I researched this when building my own computer for HD video editing about a year ago - I don't remember all of my sources, but there's a hardware guide on the Adobe Primiere Hardware Forum (very helpful place) that was a big help. That guide is several years old, so the specific hardware recommended is out of date, but the principles are still there.
Basically, most gaming PCs are going to have a more powerful graphics card than you need and less RAM than you'll want (and possibly inadequate hard drives). It's better to build yourself, but if you're going to buy an off-the-shelf model, a gaming PC will probably serve you better than one that's not (since most of the manufacturers' high-end stuff is geared toward gamers). There are companies that build PCs specifically for video editing, but they are VERY expensive, especially compared to what you can do yourself. I built mine for around $1000, which is what I would've paid for the Dells and HPs I was looking at, but I was able to get exactly what I wanted.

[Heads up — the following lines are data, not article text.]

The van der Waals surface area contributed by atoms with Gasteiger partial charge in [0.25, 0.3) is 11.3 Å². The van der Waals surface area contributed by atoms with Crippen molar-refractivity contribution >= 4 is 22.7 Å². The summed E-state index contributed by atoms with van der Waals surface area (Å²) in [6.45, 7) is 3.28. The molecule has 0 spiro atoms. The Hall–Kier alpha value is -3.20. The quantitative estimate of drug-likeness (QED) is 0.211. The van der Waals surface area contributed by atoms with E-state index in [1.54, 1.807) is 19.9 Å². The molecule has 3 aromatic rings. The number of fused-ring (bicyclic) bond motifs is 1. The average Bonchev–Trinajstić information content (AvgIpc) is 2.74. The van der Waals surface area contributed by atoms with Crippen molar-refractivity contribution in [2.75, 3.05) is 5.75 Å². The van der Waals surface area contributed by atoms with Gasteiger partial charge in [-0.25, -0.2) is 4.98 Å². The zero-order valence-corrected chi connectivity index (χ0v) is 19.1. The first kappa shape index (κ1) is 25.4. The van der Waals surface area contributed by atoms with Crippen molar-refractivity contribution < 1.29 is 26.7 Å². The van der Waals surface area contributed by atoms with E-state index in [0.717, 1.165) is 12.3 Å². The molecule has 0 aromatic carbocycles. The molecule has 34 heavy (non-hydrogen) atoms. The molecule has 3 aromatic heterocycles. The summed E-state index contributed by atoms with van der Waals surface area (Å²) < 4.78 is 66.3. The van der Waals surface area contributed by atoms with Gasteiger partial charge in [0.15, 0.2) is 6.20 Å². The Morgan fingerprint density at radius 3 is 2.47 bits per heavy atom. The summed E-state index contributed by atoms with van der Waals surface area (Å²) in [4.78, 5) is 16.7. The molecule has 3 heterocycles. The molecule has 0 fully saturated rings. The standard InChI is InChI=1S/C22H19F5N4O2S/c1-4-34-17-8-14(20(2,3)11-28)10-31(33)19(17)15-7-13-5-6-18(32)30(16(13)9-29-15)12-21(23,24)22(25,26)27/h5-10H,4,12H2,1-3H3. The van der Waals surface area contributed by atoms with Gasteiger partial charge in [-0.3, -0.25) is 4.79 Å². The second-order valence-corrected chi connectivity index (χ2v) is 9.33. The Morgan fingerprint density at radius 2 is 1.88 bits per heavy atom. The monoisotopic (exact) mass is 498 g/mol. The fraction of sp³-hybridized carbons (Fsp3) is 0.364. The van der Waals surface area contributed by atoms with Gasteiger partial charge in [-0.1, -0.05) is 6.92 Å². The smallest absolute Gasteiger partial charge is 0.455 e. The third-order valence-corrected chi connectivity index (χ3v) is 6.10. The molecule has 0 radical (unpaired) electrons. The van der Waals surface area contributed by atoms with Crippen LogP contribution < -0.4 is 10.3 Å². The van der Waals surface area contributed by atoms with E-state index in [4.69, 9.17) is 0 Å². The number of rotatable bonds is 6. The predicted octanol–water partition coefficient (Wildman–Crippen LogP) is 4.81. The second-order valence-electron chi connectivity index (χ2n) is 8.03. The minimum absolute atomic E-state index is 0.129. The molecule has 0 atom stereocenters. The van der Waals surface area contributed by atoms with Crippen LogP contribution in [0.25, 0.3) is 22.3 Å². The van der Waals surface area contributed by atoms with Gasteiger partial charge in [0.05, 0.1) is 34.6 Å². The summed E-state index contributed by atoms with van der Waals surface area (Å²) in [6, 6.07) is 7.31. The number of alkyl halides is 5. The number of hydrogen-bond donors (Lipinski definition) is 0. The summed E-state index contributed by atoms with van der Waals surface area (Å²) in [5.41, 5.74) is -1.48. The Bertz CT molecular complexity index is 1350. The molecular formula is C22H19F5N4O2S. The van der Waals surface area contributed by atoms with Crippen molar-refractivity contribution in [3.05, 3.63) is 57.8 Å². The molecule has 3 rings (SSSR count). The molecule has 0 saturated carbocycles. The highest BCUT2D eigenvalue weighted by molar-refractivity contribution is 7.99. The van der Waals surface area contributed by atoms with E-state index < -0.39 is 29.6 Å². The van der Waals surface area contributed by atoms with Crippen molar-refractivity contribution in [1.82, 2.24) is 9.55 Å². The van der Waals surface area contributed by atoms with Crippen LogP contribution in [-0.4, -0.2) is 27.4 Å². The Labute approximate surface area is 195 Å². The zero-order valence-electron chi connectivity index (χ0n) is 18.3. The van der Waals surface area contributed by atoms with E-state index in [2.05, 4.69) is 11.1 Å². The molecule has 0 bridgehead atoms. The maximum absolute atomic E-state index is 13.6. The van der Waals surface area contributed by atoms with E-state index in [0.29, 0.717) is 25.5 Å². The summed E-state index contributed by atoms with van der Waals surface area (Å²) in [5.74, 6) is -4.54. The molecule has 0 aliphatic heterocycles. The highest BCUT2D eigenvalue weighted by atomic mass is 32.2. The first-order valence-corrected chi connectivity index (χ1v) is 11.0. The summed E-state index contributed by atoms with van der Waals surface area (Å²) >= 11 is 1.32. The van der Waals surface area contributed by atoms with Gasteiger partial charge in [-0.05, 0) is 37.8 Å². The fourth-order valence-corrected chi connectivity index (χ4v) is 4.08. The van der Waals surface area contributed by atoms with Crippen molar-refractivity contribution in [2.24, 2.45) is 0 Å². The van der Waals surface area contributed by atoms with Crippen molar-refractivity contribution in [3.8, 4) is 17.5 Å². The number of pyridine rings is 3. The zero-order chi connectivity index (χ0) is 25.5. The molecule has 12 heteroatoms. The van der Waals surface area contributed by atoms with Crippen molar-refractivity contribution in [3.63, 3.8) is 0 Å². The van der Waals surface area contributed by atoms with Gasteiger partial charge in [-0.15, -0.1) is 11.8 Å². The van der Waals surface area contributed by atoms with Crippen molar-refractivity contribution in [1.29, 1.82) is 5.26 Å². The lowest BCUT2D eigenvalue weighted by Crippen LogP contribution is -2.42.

I don't know about audio, but for video, I'd recommend:
- The fastest processor that fits your budget (use benchmark scores, not clock speeds, to compare)
- Fast hard drives. An ideal setup from what I've read (and based on Premiere benchmarks) is to have a small SSD for your boot drive and a RAID array for the actual editing. Those are fairly expensive, but at minimum, you should have 2 hard drives, one to boot and one to work in (and do NOT get 5400 RPM models).
- A mid-level graphics card. I've got a GeForce GTX 550 Ti and it handles my 1080p/60fps video just fine.
- RAM will depend on what software you're using (as will all of these, but RAM more so). For Premiere CS5+, for instance, you probably want at least 12 GB; I use Lightworks, which is still a 32 bit program as of this writing and therefore can't use more than 4 GB.